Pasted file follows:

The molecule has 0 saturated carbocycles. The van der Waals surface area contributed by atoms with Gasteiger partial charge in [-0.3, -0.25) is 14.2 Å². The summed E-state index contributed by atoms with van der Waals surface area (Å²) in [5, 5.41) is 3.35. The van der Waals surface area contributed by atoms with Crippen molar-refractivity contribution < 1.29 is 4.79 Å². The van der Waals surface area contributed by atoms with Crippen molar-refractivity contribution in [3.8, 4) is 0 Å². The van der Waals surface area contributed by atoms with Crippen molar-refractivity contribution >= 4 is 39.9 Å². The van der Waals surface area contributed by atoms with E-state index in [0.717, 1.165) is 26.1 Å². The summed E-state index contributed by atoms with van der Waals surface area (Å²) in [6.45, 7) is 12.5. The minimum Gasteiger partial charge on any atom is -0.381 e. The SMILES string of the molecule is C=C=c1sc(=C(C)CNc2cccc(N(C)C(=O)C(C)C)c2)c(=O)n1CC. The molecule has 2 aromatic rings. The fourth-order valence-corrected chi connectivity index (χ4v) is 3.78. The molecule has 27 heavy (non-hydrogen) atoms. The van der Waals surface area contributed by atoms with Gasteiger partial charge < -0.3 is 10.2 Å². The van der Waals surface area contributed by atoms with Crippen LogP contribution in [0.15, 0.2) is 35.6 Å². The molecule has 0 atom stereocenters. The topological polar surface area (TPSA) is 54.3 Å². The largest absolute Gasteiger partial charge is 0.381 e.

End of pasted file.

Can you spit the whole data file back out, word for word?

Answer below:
The molecule has 0 saturated carbocycles. The van der Waals surface area contributed by atoms with Gasteiger partial charge in [-0.3, -0.25) is 14.2 Å². The summed E-state index contributed by atoms with van der Waals surface area (Å²) in [5, 5.41) is 3.35. The van der Waals surface area contributed by atoms with Crippen molar-refractivity contribution < 1.29 is 4.79 Å². The van der Waals surface area contributed by atoms with Crippen molar-refractivity contribution in [3.8, 4) is 0 Å². The van der Waals surface area contributed by atoms with Crippen molar-refractivity contribution >= 4 is 39.9 Å². The van der Waals surface area contributed by atoms with E-state index in [0.717, 1.165) is 26.1 Å². The summed E-state index contributed by atoms with van der Waals surface area (Å²) in [6.45, 7) is 12.5. The minimum Gasteiger partial charge on any atom is -0.381 e. The SMILES string of the molecule is C=C=c1sc(=C(C)CNc2cccc(N(C)C(=O)C(C)C)c2)c(=O)n1CC. The molecule has 2 aromatic rings. The fourth-order valence-corrected chi connectivity index (χ4v) is 3.78. The molecule has 27 heavy (non-hydrogen) atoms. The van der Waals surface area contributed by atoms with Gasteiger partial charge < -0.3 is 10.2 Å². The van der Waals surface area contributed by atoms with Crippen LogP contribution in [0.15, 0.2) is 35.6 Å². The molecule has 0 atom stereocenters. The topological polar surface area (TPSA) is 54.3 Å². The largest absolute Gasteiger partial charge is 0.381 e.